In 2009, when the Texas A&M Transportation Institute (TTI) added a Visibility Research Laboratory (VRL) to its collection of world-class research facilities, TTI Senior Research Engineer Paul Carlson had a vision for what the lab could accomplish.
“Before the lab opened, when we needed to take controlled photometric measurements in order to tie those into human performance, we would do it outside at Texas A&M University’s Riverside Campus between midnight and 4 a.m.,” says Carlson, head of TTI’s Operations and Design Division. “Obviously these weren’t ideal conditions since testing equipment gets exposed to the elements or the weather might not cooperate. We’re able to conduct more specialized photometric testing with specialized equipment unavailable in the public domain elsewhere in the country, so far as I know.”
The laboratory is located in TTI’s State Headquarters and Research Building and features a 125-foot-long corridor used to test technologies designed to provide nighttime visibility for highway drivers and other road users. The testing started almost exclusively with retroreflective technologies, but now the VRL is testing lighting technologies and other more recent technologies being considered for the transportation industry.
For the last 50 years, TTI researchers have conducted full-scale, closed-course nighttime driving studies at the Riverside Campus. The outdoor facility allows for static and dynamic visibility and human factors research at speeds up to 70 mph. The VRL complements this full-scale testing facility.
The VRL allows researchers to evaluate existing models related to photometric measurements and standards related to retroreflectivity and lighting. With the capabilities of the VRL, research staff can take existing human factors data related to retroreflective materials collected over the years and compare them to how new materials perform. This allows researchers to more efficiently decide what new materials need to be evaluated in human factors studies. The staff has been able to develop new photometric models related to overhead guide signs with respect to different types of lighting and retroreflective materials using data collected at the Riverside Campus and evaluated in the VRL.
Carlson and TTI Associate Research Engineer Adam Pike developed American Society for Testing and Materials E-2832 — an improved continuous wetting test method for pavement marking measurements with handheld pavement marking retroreflectometers — using the VRL. During the development of this new method, they designed and tested a portable rain simulator that is becoming an industry standard. This work has helped TTI develop a unique platform in the VRL that Pike and Carlson will use to continue expanding the state of the practice with respect to wet nighttime measurements of pavement markings.
“The lab gives us the ability to test some of our field equipment in a controlled environment to make sure everything is operating properly before being tested in the field,” says Pike. “And because it’s indoors, we don’t have to wait for good weather.”
Since the lab opened, researchers have introduced new testing and measurement equipment, which has increased the scope and types of projects TTI conducts. One recently acquired piece of testing equipment is a remote-sensing technology using light detection and ranging that can sense physical highway infrastructure using 360-degree lasers. The researchers are analyzing the reflected light to determine if it can be used to assess the condition (retroreflectivity) of pavement markings and other retroreflective devices. The equipment will undergo testing in the lab before being used in the field and will be used in a Texas Department of Transportation–sponsored project.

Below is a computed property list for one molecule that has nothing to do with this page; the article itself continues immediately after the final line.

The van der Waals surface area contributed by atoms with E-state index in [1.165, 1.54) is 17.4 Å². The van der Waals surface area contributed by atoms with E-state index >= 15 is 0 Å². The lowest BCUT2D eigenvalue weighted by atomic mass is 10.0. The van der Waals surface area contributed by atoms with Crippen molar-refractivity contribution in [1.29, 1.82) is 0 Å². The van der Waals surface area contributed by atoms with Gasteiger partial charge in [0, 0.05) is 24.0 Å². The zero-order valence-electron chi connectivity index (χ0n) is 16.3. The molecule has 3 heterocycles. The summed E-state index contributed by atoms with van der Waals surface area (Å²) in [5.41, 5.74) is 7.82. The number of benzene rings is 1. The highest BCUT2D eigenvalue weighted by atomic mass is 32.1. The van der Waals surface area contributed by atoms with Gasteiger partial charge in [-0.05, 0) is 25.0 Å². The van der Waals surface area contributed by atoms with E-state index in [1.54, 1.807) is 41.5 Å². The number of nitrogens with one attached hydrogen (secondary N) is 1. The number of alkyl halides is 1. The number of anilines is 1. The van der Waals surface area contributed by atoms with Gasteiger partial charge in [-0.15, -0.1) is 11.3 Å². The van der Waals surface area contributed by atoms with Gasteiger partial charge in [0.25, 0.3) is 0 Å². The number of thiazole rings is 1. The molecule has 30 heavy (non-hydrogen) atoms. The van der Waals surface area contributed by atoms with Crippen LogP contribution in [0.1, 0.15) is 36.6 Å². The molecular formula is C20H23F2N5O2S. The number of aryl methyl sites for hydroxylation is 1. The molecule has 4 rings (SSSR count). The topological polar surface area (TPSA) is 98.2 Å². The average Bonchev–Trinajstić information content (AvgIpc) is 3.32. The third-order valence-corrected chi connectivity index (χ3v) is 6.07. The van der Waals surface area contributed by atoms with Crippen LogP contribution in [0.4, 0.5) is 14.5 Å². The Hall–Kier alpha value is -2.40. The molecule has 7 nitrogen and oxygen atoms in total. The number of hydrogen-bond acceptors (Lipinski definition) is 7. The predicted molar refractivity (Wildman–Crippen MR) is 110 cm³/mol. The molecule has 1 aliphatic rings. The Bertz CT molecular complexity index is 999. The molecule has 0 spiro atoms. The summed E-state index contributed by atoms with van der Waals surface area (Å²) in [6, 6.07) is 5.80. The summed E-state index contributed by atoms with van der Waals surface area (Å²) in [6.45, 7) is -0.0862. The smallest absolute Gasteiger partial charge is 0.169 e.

“When the lab first opened, we were doing a lot of quality assurance/quality control tasks, but as we’ve evolved, we’re working more with private industry and public agencies to evaluate and perform research and development for new products,” Carlson explains. “LED technologies have also advanced in the last five years, and we’ve had to adapt to keep up with those changes.”
The Federal Aviation Administration is sponsoring a current project to develop a pavement marking inspection system using a smartphone. The photometric range in the VRL allows researchers to examine the effectiveness of runway pavement markings by simulating different pilot vantage points depending on the type of aircraft they might be flying.
Another ongoing project is testing the photoluminescence of bike lanes coated with skid-resistant material. According to Carlson, the visibility properties of bike lanes are reduced when the lanes are coated with this type of material. The researchers hope to find a happy medium of sorts with skid-resistant bike lanes that also meet visibility standards at night.
Researchers are also looking forward to the future by working on advanced pavement marking systems for autonomous vehicles. Autonomous vehicles use pavement marking detection systems to assist vehicles with maintaining their appropriate position on a roadway. Recently, TTI evaluated several different types of pavement markings under wet and dry nighttime conditions to assess whether specific pavement marking properties can improve pavement marking detection by autonomous vehicles. They included nighttime glare conditions and different pavement types.
“This lab has created research opportunities that we may have otherwise not had,” acknowledges Carlson. “It’s been a great asset for our sponsors and the Institute.”